The Silver Hearted
Set against a background of revolution and profiteering in an unnamed port town, an ex-wastrel is hired to look after a vast sum of money by a cabal of shadowy investors. Literally chests of silver coins, this fortune must be protected at all costs. For assistance, the newly-hired guardian turns to a sailor, a naïf, beautiful and young, who helps evacuate the money when the trading emporium is overrun by violent mobs. In a hopeless confusion of fondness and morals, the boy wants acknowledgement that lives have been destroyed for the sake of money. Unfortunately, a ruthless calculus of profit and loss has mesmerized the hero. Warfare is closing in. Again, he has to get the fortune out of a city offering only temporary and uneasy shelter.
PRAISE FOR THE SILVER HEARTED
"The Silver Hearted is our Heart of Darkness. It is just as ominous, as violent, as exotic, as darkly colonial. But it is a lot better written than Conrad's book. Whereas Conrad is always resorting to "the unspeakable," McConnell tells us everything in glowing detail and in fresh, eloquent language. Sexy, demonic, elusive, The Silver Hearted is a perfect work of art." - EDMUND WHITE
There's no recipe for a novel as artfully unique as The Silver Hearted, but you might start by sifting Joseph Conrad into Graham Greene, and then adding a pinch of Robert Louis Stevenson (pirates!) and a soupcon of Tom of Finland (sailors!). Most of the other ingredients of this wildly engaging and transporting novel are David McConnell's gorgeous secrets, for who else knew that such a thrilling story of action and adventure could be told in such sublimely elegant and brilliant prose?" - PETER CAMERON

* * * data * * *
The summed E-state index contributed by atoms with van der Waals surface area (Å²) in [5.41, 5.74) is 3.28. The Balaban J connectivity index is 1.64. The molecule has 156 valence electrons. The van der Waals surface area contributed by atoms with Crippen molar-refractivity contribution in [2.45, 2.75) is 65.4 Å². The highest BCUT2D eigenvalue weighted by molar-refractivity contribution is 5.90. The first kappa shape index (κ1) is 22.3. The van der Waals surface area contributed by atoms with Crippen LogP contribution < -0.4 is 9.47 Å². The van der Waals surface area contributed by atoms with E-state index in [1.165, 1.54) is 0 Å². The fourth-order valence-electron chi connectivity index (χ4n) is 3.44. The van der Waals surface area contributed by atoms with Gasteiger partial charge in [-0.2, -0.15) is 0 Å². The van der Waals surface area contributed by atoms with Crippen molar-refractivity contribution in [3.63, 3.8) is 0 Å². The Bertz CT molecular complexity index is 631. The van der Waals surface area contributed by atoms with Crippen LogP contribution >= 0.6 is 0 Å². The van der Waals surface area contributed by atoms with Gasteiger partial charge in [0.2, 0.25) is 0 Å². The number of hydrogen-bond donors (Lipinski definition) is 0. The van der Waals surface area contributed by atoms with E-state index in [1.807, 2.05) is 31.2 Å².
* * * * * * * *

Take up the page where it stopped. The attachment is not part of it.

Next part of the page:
"Mystery? Political thriller? Love story? India? Bali? Madagascar? Those were the questions racing through my mind as I galloped excitedly through The Silver Hearted in a single night, compelled ever onward by the author’s stunning style and inventive language. McConnell’s mastery of narrative plunges us into a magical cosmology of his own making, in a country he never identifies, where political violence is quickly escalating. In the course of it, he concocts a delicious literary stew of ever-widening cultural references, obscure terminology and unsettling sensuality. The novel’s gentle alienation and fearful romanticism remind me of both Graham Greene’s The Quiet American and Conrad’s Heart of Darkness." - BRUCE BENDERSON
"David McConnell has written a gorgeous adventure story using pan-exoticism as a paintbrush, in the manner of William Henry Hudson—but there is moral adventure as well, in the manner of Joseph Conrad, or dubiousness in the manner of Graham Green. There is a wondrous young man, in the manner of Herman Melville, but in McConnell’s fable the homosocial does not overwhelm the homosexual, I’m happy to say. What an alluring salmagundi of greed, love, sincerity, and estrangement!—McConnell somehow confects a whole world in each next sentence." - BOB GLUCK